Christian Pulisic, a 22-year-old winger from Hershey, became the first U.S. national team player to score in a Champions League semifinal, and Chelsea happily accepted a 1-1 draw against Real Madrid in the first of two legs.
“It’s a proud moment, but the job is nowhere near done,” Pulisic said. “There’s still a lot of work to do.”
Chelsea will return home to west London for next Wednesday’s return leg, needing a victory or a scoreless draw to secure passage to the championship game in Istanbul against Manchester City or Paris Saint-Germain.
Pulisic’s strike provided a vital away goal — the first tiebreaker, should the teams finish even on aggregate score. He also became the first U.S. player to score against the Spanish titans in an official competition. And now he is on the cusp of becoming the first to play in a final — an important steppingstone for American soccer.
He started on the right wing, threatened consistently in the first half and played 65 minutes before being replaced for tactical purposes, another glowing performance after working himself back into Manager Thomas Tuchel’s good graces this spring.
Pulisic drew six fouls; the rest of the team totaled five. He joined Lionel Messi, Neymar and three others who absorbed that many in a semifinal over the past 10 years. No one on Real Madrid suffered more than two fouls.
Chelsea took the early initiative, and Pulisic was in the middle of it.
In the 10th minute, Mason Mount made a pacey run out of midfield and crossed to Pulisic, who headed the ball to Timo Werner for a six-yard stab and an almost-certain goal. Madrid goalkeeper Thibaut Courtois, however, used his right foot to make a terrific kick save.
Four minutes later, Pulisic scored his fifth Champions League goal, breaking a tie with DaMarcus Beasley for the U.S. career record. He timed his run perfectly to get behind the defense and cushioned Antonio Rüdiger’s long ball. Courtois came off his line to challenge the free-running Pulisic, but the American used quick, tight footwork to pull the ball from the lunging Courtois and calmly fire an 11-yard shot past two retreating defenders.
“When I turned, I didn’t expect to be so free in on goal,” Pulisic said. “I took my time with it and found the right time to shoot it. Nice goal.”
Chelsea aimed to ride the momentum to another deserved goal. Pulisic was targeted by Madrid, absorbing hard tackles, the second of which resulted in Vinícius Júnior’s yellow card.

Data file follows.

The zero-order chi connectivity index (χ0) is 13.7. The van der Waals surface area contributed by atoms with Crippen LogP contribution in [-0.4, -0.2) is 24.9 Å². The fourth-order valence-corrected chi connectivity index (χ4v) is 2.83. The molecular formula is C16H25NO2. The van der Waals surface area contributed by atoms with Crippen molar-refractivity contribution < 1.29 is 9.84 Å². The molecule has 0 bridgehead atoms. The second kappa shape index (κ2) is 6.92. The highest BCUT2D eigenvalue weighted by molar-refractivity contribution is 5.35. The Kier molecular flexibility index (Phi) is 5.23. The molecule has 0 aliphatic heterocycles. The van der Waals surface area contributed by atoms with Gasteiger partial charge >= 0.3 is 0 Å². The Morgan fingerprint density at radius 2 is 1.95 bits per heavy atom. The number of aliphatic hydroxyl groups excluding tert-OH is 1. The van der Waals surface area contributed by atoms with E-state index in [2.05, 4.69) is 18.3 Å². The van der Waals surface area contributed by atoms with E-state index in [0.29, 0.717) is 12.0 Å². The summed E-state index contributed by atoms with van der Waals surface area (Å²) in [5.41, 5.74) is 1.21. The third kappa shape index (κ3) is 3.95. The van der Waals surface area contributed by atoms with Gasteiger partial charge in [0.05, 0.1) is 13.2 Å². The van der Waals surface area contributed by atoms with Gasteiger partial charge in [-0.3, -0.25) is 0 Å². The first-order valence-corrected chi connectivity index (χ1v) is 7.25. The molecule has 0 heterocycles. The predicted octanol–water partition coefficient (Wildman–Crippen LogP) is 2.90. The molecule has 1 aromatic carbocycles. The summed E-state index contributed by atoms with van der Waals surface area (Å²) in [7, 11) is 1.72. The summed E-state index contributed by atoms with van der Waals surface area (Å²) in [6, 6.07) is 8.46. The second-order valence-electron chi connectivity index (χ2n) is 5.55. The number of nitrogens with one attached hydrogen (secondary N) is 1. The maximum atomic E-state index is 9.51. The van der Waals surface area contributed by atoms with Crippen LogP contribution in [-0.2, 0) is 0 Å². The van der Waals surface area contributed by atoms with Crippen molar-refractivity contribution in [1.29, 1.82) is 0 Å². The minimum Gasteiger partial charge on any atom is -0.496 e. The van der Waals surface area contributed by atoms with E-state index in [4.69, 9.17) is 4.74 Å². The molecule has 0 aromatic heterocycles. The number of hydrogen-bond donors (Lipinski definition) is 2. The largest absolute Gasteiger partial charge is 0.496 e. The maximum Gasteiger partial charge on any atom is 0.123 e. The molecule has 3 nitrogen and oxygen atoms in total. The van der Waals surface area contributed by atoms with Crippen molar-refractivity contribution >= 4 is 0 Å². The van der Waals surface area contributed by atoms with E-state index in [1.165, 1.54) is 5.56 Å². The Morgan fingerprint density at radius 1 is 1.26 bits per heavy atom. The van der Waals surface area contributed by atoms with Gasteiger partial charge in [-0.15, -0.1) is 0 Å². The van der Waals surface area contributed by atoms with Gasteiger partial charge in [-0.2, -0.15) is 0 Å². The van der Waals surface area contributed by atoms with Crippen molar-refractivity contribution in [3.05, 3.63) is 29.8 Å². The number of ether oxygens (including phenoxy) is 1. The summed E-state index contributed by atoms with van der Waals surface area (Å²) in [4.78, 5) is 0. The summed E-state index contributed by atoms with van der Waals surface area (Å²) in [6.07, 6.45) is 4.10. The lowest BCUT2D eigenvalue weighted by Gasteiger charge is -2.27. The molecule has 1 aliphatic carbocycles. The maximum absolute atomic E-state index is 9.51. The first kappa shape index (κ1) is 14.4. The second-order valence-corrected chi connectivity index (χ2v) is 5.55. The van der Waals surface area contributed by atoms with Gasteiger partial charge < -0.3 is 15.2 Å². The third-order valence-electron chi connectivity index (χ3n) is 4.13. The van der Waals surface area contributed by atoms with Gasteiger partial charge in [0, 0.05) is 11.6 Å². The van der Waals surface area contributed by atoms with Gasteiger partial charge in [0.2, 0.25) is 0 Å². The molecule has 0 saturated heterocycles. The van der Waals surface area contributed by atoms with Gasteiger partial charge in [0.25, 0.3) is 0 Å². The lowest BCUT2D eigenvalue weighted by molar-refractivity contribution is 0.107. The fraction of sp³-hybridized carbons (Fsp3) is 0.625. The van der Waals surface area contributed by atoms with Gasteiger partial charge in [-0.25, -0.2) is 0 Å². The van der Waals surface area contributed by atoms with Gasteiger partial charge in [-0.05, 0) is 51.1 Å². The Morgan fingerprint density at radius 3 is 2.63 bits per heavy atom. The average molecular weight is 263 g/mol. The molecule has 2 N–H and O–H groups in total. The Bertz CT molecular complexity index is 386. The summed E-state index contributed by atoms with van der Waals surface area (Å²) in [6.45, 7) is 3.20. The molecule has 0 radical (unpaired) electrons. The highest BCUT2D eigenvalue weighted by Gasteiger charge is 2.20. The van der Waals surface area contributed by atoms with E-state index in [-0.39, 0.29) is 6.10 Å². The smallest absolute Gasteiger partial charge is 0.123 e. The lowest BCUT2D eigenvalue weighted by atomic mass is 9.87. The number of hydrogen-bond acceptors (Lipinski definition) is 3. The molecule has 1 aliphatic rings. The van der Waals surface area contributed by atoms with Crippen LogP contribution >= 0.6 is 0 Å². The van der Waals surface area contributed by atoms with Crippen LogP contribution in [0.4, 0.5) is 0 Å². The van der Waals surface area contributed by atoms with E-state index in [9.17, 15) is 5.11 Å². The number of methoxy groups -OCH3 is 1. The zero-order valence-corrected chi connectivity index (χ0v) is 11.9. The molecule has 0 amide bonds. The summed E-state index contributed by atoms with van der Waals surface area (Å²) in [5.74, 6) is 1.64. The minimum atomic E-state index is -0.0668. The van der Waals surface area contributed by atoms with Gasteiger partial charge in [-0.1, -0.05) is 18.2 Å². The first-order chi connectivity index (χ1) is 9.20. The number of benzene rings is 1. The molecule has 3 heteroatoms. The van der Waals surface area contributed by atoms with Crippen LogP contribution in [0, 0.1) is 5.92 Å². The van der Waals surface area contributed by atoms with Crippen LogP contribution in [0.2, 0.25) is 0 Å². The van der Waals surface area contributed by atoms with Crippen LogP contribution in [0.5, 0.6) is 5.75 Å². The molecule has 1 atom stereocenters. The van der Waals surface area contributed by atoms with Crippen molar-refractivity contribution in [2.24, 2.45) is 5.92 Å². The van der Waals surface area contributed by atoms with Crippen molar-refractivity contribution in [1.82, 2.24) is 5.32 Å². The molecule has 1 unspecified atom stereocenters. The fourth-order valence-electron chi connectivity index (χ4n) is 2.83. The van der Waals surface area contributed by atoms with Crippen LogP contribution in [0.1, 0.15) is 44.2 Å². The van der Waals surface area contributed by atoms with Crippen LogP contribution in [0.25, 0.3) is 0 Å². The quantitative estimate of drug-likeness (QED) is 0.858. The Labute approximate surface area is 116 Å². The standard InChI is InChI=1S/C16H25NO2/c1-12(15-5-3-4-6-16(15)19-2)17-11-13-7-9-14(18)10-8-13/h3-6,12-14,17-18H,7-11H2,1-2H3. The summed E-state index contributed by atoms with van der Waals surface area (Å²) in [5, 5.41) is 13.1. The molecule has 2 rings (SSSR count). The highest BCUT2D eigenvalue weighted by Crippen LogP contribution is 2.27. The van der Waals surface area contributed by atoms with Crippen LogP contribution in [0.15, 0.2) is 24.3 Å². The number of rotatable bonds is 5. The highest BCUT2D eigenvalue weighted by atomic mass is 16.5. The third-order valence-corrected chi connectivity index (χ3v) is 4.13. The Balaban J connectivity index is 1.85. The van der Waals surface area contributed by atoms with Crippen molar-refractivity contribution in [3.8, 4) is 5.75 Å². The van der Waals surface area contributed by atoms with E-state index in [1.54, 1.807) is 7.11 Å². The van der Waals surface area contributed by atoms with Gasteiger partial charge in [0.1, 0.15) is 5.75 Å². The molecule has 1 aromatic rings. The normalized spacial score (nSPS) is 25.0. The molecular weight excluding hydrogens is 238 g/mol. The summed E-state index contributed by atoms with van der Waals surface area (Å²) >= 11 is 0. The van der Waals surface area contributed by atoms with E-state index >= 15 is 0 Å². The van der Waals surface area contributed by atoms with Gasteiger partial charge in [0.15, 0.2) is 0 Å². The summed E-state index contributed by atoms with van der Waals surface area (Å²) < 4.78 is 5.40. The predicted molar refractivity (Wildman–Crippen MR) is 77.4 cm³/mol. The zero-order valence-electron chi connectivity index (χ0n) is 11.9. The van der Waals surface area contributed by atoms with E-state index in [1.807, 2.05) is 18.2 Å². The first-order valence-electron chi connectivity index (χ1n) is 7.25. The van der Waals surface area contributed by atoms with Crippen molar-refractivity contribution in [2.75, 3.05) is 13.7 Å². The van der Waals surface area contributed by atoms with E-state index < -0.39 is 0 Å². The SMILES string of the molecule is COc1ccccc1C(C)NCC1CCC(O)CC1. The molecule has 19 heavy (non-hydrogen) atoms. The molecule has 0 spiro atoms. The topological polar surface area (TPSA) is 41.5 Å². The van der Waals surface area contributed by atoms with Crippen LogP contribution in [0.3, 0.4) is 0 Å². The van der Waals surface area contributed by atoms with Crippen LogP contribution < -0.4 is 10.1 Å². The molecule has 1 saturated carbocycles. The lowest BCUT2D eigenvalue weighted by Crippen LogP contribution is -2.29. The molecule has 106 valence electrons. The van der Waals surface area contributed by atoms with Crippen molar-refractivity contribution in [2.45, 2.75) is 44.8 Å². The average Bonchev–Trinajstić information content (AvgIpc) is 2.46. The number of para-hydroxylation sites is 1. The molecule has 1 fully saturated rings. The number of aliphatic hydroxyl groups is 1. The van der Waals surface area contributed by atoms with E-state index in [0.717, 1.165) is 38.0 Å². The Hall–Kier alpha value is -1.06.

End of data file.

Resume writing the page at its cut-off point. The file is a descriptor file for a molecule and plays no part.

Chelsea’s opportunities, though, went unfulfilled.
“Sometimes, if you have such a good half-hour like we had and so many chances and half-chances, everybody wishes for more composure and for more precision,” Tuchel said. “The challenge was more to worry too long and to not lose confidence.”
Madrid, though, began to find its way. From beyond the penalty area, Karim Benzema stroked a powerful shot off the far post. And in the 29th minute, Chelsea failed to clear the ball from danger in the penalty area. In an elegant sequence, Benzema headed the ball to himself and used a wicked side volley from seven yards to tie the score.
The teams were level at halftime, but given its bright start, Chelsea surely felt it deserved to be ahead.
“The first half was not our best,” Madrid Manager Zinedine Zidane said, “but the second half was better. So it was a fair result.”
The second half lacked energy and opportunities, which, given the setting and circumstances, worked in Chelsea’s favor.
The Blues have been fantastic defensively since Tuchel replaced Frank Lampard in January, and in another resolute performance they saw out the match and embraced a draw that felt like a victory — thanks, in large part, to Pulisic.
“It’s halftime” in the series, Tuchel said, “and we need to fight for every centimeter and every advantage.”
— Steven Goff
Read highlights of Chelsea vs. Real Madrid below.
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